A recap of the Jewish community boosts in Canada’s 2024 federal budget

The 2024 federal budget, announced in the House of Commons on April 16, included a significant increase in funding for projects that affect the Jewish community.

Overall, the budget contained about $250 million in support for the Jewish community, said Mackenzy Metcalfe, director of government and alumni relations for the Centre for Israel and Jewish Affairs (CIJA).

“We’re gratified that the government was responsive to the concerns that we’ve been hearing and that we’ve been conveying and that many of the solutions that we’ve been advocating for were implemented—that’s not just for Jews, but for all communities that are at risk for hate crimes,” Metcalfe said in an interview with The CJN. “We’re grateful for the investment and believe that the government listened to Jews and the fear that they are feeling in Canada.”

Friends of the Simon Wiesenthal Center also welcomed the budget promises, highlighting the $273.6 million over six years that was committed to Canada’s Action Plan on Combatting Hate, which includes $26.8 million over four years to police colleges to increase training on hate crimes; $28 million over six years for support for victims of hate crimes and $1.5 million over five years for training for Crown prosecutors and the judiciary about hate crimes.

“For years, we have decried that so many of our police services lack the necessary training and resources to effectively combat rising hate crime. This new investment in hate crime policing will go a long way in increasing capacity of our law enforcement agencies to both deter these incidents and bring justice to hate crime victims,” Jamie Kirzner-Roberts, senior director of policy and advocacy said in a statement.

The budget also doubles the funding for the post held by Deborah Lyons, the special envoy on preserving Holocaust remembrance and combatting antisemitism.

Lyons, who assumed the job just days after the Hamas attacks of Oct. 7 and the subsequent rise in antisemitism in Canada, has said her office is under-resourced. The budget adds $7.3 million over six years to the $1.2 million annual funding that was already allocated. (The same amount was committed to the Special Representative on Combatting Islamophobia.)

The Security Infrastructure Program (SIP), which has been used by Jewish institutions to cover 50 percent of the costs of items like security cameras and reinforced windows and doors also received an infusion of funding. The program will receive $21.5 million this year and next year—an increase from the $20.5 million allocated for 2023. 

In a pre-budget submission to the government, CIJA had asked for the government to cover 70 percent of the cost of security upgrades for small organizations and to allow groups to apply for funding while under “severe threat” but before a hate-motivated incident occurs.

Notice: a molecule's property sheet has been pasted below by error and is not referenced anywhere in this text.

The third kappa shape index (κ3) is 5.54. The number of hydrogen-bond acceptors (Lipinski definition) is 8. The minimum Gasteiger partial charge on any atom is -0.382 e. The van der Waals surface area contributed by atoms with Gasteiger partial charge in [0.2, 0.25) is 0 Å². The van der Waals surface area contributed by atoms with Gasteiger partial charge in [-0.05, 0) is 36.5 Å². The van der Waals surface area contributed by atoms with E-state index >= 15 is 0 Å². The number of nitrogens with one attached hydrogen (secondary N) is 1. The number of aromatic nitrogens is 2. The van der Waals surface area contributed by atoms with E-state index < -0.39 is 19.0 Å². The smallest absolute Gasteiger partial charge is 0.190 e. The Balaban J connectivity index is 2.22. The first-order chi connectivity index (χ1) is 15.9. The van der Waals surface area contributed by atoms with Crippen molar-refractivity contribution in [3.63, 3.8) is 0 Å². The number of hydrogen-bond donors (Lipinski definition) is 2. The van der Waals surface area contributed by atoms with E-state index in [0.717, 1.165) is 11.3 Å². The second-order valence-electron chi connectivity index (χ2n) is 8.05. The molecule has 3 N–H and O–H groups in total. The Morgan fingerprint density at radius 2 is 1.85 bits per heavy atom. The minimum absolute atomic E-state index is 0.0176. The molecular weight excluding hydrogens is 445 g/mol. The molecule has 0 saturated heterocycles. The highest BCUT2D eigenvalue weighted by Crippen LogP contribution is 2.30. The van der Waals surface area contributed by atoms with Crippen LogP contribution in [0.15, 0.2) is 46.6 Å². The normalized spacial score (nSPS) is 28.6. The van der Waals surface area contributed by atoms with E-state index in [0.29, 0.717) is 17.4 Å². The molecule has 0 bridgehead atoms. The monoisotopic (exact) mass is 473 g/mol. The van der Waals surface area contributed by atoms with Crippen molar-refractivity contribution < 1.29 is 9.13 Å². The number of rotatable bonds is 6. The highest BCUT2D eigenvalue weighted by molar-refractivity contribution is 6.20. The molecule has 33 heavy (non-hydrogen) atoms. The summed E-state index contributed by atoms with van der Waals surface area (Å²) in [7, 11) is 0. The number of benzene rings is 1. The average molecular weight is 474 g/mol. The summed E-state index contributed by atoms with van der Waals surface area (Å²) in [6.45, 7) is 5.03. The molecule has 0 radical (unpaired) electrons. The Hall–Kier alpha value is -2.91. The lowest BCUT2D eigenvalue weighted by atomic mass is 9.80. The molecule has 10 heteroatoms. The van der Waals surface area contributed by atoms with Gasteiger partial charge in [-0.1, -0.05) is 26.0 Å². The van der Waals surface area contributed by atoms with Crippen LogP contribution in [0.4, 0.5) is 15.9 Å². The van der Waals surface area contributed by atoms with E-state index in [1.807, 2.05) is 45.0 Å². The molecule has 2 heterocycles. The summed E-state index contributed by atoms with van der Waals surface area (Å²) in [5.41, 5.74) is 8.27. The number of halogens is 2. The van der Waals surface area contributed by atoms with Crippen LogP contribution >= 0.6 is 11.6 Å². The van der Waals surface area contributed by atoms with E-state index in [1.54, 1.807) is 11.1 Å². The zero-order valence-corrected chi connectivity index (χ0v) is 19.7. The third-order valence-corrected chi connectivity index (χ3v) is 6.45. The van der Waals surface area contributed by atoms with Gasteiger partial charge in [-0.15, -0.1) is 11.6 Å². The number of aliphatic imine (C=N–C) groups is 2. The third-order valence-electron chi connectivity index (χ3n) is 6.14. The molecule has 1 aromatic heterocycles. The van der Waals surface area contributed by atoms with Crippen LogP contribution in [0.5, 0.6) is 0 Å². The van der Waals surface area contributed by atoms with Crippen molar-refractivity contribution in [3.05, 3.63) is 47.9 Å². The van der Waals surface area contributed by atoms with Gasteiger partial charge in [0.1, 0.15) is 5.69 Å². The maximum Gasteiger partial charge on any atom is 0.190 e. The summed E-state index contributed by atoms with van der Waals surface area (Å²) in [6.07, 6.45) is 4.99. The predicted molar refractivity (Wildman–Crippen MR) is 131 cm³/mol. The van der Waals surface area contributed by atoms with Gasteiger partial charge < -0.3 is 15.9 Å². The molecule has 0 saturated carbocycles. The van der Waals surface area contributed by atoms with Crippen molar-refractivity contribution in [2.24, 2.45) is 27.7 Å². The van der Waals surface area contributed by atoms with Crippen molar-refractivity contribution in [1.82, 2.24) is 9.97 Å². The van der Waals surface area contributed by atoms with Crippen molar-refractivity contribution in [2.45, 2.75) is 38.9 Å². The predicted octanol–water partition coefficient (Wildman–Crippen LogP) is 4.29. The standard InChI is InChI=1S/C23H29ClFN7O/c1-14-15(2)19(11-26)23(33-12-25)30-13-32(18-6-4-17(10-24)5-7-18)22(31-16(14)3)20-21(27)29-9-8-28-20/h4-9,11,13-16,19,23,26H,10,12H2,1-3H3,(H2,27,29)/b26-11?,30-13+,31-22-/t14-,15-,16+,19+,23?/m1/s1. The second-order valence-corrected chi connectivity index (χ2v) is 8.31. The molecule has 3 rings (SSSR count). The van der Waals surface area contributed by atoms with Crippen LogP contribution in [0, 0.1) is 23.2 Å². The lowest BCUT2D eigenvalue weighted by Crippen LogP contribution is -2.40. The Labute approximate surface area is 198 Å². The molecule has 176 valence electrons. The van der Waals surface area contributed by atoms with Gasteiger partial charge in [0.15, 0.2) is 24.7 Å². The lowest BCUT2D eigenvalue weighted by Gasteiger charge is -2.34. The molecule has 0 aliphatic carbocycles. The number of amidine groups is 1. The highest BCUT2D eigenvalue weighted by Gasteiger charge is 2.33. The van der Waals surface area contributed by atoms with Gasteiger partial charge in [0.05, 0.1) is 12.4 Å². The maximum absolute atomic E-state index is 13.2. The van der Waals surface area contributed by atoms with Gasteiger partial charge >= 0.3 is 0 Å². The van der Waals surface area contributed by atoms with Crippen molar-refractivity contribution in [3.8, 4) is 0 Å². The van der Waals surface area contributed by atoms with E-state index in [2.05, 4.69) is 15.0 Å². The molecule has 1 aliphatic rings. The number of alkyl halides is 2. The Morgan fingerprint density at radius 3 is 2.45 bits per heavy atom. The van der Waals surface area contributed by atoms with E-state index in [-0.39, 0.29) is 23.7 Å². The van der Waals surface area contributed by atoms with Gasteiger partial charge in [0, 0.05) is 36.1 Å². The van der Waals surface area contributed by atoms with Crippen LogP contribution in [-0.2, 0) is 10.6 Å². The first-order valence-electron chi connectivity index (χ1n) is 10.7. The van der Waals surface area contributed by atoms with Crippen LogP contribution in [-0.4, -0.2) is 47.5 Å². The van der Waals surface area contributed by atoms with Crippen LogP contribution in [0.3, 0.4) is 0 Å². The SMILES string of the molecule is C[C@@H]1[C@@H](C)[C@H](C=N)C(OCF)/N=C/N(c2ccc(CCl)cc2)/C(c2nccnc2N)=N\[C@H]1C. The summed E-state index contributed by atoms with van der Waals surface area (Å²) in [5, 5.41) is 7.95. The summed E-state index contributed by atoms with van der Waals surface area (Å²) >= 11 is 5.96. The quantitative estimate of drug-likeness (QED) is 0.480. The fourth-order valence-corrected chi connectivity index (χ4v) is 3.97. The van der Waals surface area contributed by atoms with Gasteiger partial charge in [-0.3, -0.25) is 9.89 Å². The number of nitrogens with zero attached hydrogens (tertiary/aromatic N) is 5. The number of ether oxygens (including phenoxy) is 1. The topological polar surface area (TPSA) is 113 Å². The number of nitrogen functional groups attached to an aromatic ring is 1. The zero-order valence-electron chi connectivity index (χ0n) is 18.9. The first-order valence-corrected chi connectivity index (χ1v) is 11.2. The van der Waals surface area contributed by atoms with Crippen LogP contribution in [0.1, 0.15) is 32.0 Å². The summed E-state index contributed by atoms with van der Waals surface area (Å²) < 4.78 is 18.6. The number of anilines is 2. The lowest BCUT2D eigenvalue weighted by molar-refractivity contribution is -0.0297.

In Montreal, for example, when bullets were fired at two schools last November, only those buildings were eligible for increased SIP funding, because a police report was needed for the application, although other community institutions faced the same threat, Metcalfe said.

In 2023, the SIP fund ran out, even though an additional $10 million of emergency funding was added.

“We are getting more money and there will be more projects that will be green-lit, so hopefully this money will be enough, but if it’s not, we’ll be the first to tell the government,” Metcalfe said.

While the budget promises to cut the red tape involved in the program, no specific details were provided.

Details were also not available for a new National Holocaust Remembrance Program, which will receive $5 million over five years and $2 million in ongoing funding. An additional $5 million over two years is earmarked for the Montreal Holocaust Museum, which is currently under construction.

New funding, $12.9 million over six years, with nearly $1 million ongoing, has been allocated for improved collection of hate-crime statistics.

Canada is the only country of the J7 (the seven largest Jewish communities in the world) which does not record monthly hate-crime data, CIJA’s pre-budget submission pointed out. Statistics Canada currently provides an annual summary of hate-motivated incidents and a number of municipal police departments provide monthly tallies.

“What has been exposed, especially in this crisis that we have been in since Oct. 7, are some of the flaws that we have with the data that the government of Canada has been able to provide us and how it prevents us from providing hard data to advocate for ourselves,” Metcalfe said. “We’re trying to solve some of the problems with police knowing what a hate crime is, with Crown prosecutors knowing what a hate crime is and specifically understanding the nuances of antisemitism.”

While the funding for the national action plan on combatting hate is welcomed by the Jewish community, it is still unclear how the programs will be implemented. More details are to be announced by the Kamal Khera, minister of diversity, inclusion and persons with disabilities.

“We still have to see with the implementation of these initiatives if the problems are solved by the money that the government allocated. There are a million different things that can go wrong between implementation, but the first step is putting your money where your mouth is,” Metcalfe said.

Deborah Lyons’ office replied to a question from The CJN about the details of funding for her office and hate-crime initiatives, by saying they too were awaiting more information from the minister.